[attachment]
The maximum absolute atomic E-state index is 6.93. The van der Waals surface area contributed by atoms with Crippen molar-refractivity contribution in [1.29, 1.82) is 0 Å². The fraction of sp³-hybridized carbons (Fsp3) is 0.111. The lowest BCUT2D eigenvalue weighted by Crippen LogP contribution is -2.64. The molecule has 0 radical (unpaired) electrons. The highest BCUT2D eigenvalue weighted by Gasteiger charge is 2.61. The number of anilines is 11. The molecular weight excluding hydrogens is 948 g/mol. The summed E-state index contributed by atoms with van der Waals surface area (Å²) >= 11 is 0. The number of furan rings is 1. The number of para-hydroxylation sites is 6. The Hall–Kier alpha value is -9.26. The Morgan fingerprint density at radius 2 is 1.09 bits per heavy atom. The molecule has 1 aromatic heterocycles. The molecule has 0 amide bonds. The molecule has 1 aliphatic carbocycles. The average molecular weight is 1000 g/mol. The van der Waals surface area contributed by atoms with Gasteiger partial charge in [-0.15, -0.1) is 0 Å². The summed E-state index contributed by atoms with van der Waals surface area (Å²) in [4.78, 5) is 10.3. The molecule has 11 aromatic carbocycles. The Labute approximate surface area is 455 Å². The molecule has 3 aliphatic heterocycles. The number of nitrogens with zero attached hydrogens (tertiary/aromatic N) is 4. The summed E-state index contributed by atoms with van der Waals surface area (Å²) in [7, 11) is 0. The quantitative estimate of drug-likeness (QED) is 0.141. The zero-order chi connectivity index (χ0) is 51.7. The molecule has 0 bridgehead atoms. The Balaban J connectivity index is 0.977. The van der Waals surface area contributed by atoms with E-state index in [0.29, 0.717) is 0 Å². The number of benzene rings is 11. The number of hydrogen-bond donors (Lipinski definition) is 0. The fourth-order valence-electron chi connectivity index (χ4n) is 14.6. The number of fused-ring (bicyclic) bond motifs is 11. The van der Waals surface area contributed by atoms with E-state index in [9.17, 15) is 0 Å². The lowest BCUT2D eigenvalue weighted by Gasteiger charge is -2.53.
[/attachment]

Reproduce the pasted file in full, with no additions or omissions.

The maximum absolute atomic E-state index is 6.93. The van der Waals surface area contributed by atoms with Crippen molar-refractivity contribution in [1.29, 1.82) is 0 Å². The fraction of sp³-hybridized carbons (Fsp3) is 0.111. The lowest BCUT2D eigenvalue weighted by Crippen LogP contribution is -2.64. The molecule has 0 radical (unpaired) electrons. The highest BCUT2D eigenvalue weighted by Gasteiger charge is 2.61. The number of anilines is 11. The molecular weight excluding hydrogens is 948 g/mol. The summed E-state index contributed by atoms with van der Waals surface area (Å²) >= 11 is 0. The number of furan rings is 1. The number of para-hydroxylation sites is 6. The Hall–Kier alpha value is -9.26. The Morgan fingerprint density at radius 2 is 1.09 bits per heavy atom. The molecule has 1 aromatic heterocycles. The molecule has 0 amide bonds. The molecule has 1 aliphatic carbocycles. The average molecular weight is 1000 g/mol. The van der Waals surface area contributed by atoms with Gasteiger partial charge in [-0.15, -0.1) is 0 Å². The summed E-state index contributed by atoms with van der Waals surface area (Å²) in [4.78, 5) is 10.3. The molecule has 11 aromatic carbocycles. The Labute approximate surface area is 455 Å². The molecule has 3 aliphatic heterocycles. The number of nitrogens with zero attached hydrogens (tertiary/aromatic N) is 4. The summed E-state index contributed by atoms with van der Waals surface area (Å²) in [7, 11) is 0. The quantitative estimate of drug-likeness (QED) is 0.141. The zero-order chi connectivity index (χ0) is 51.7. The molecule has 0 bridgehead atoms. The Balaban J connectivity index is 0.977. The van der Waals surface area contributed by atoms with E-state index in [0.29, 0.717) is 0 Å². The number of benzene rings is 11. The number of hydrogen-bond donors (Lipinski definition) is 0. The fourth-order valence-electron chi connectivity index (χ4n) is 14.6. The number of fused-ring (bicyclic) bond motifs is 11. The van der Waals surface area contributed by atoms with E-state index in [9.17, 15) is 0 Å². The lowest BCUT2D eigenvalue weighted by Gasteiger charge is -2.53.